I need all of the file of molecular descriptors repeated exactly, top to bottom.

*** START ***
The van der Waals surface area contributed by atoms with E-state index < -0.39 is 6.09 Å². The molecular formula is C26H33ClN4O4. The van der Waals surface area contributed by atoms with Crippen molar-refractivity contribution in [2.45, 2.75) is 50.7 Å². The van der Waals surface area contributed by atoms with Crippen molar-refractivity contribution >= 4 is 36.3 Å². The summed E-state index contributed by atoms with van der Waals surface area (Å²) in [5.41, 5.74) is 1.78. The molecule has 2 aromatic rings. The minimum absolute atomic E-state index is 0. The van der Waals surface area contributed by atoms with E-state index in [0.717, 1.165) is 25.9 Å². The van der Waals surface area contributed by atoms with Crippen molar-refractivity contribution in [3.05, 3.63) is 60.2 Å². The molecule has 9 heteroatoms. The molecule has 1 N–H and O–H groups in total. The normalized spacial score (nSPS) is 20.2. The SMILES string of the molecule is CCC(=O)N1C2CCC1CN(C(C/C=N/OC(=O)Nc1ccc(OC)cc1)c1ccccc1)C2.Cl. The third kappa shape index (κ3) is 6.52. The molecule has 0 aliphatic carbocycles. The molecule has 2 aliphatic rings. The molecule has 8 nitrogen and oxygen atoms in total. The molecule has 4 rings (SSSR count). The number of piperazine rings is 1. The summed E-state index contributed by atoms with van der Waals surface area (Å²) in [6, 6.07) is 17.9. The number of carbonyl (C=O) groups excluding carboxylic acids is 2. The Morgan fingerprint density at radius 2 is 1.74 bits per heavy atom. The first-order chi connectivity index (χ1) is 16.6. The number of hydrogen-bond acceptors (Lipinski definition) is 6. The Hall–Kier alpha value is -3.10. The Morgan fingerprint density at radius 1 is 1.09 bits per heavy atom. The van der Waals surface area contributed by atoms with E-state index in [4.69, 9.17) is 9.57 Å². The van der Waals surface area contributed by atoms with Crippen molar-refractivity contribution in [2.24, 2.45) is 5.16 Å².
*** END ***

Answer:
The van der Waals surface area contributed by atoms with E-state index < -0.39 is 6.09 Å². The molecular formula is C26H33ClN4O4. The van der Waals surface area contributed by atoms with Crippen molar-refractivity contribution in [2.45, 2.75) is 50.7 Å². The van der Waals surface area contributed by atoms with Crippen molar-refractivity contribution >= 4 is 36.3 Å². The summed E-state index contributed by atoms with van der Waals surface area (Å²) in [5.41, 5.74) is 1.78. The molecule has 2 aromatic rings. The minimum absolute atomic E-state index is 0. The van der Waals surface area contributed by atoms with E-state index in [0.717, 1.165) is 25.9 Å². The van der Waals surface area contributed by atoms with Crippen molar-refractivity contribution in [3.05, 3.63) is 60.2 Å². The molecule has 9 heteroatoms. The molecule has 1 N–H and O–H groups in total. The normalized spacial score (nSPS) is 20.2. The SMILES string of the molecule is CCC(=O)N1C2CCC1CN(C(C/C=N/OC(=O)Nc1ccc(OC)cc1)c1ccccc1)C2.Cl. The third kappa shape index (κ3) is 6.52. The molecule has 0 aliphatic carbocycles. The molecule has 2 aliphatic rings. The molecule has 8 nitrogen and oxygen atoms in total. The molecule has 4 rings (SSSR count). The number of piperazine rings is 1. The summed E-state index contributed by atoms with van der Waals surface area (Å²) in [6, 6.07) is 17.9. The number of carbonyl (C=O) groups excluding carboxylic acids is 2. The Morgan fingerprint density at radius 2 is 1.74 bits per heavy atom. The first-order chi connectivity index (χ1) is 16.6. The number of hydrogen-bond acceptors (Lipinski definition) is 6. The Hall–Kier alpha value is -3.10. The Morgan fingerprint density at radius 1 is 1.09 bits per heavy atom. The van der Waals surface area contributed by atoms with E-state index in [4.69, 9.17) is 9.57 Å². The van der Waals surface area contributed by atoms with Crippen molar-refractivity contribution in [2.24, 2.45) is 5.16 Å².